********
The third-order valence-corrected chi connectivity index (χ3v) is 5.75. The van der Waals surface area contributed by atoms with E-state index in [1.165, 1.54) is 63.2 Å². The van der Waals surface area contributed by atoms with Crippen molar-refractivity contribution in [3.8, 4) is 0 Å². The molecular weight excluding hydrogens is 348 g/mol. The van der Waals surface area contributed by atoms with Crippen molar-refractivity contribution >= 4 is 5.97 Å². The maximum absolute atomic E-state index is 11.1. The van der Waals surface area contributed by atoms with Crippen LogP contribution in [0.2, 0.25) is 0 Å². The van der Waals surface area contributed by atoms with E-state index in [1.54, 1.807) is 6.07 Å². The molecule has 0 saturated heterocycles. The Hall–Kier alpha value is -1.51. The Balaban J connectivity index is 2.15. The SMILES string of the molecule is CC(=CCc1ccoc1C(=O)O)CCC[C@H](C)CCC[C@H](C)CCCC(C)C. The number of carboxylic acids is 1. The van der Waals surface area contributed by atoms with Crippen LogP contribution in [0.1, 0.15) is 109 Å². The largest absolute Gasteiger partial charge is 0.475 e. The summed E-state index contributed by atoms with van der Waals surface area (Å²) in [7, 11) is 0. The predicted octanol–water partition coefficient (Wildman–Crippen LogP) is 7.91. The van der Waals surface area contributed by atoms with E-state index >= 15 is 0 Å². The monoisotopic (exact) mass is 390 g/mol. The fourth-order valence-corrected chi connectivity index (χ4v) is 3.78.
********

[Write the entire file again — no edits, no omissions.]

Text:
The third-order valence-corrected chi connectivity index (χ3v) is 5.75. The van der Waals surface area contributed by atoms with E-state index in [1.165, 1.54) is 63.2 Å². The van der Waals surface area contributed by atoms with Crippen molar-refractivity contribution in [3.8, 4) is 0 Å². The molecular weight excluding hydrogens is 348 g/mol. The van der Waals surface area contributed by atoms with Crippen molar-refractivity contribution >= 4 is 5.97 Å². The maximum absolute atomic E-state index is 11.1. The van der Waals surface area contributed by atoms with Crippen LogP contribution in [0.2, 0.25) is 0 Å². The van der Waals surface area contributed by atoms with E-state index in [1.54, 1.807) is 6.07 Å². The molecule has 0 saturated heterocycles. The Hall–Kier alpha value is -1.51. The Balaban J connectivity index is 2.15. The SMILES string of the molecule is CC(=CCc1ccoc1C(=O)O)CCC[C@H](C)CCC[C@H](C)CCCC(C)C. The number of carboxylic acids is 1. The van der Waals surface area contributed by atoms with Crippen LogP contribution in [0.1, 0.15) is 109 Å². The largest absolute Gasteiger partial charge is 0.475 e. The summed E-state index contributed by atoms with van der Waals surface area (Å²) in [7, 11) is 0. The predicted octanol–water partition coefficient (Wildman–Crippen LogP) is 7.91. The van der Waals surface area contributed by atoms with E-state index >= 15 is 0 Å². The monoisotopic (exact) mass is 390 g/mol. The fourth-order valence-corrected chi connectivity index (χ4v) is 3.78.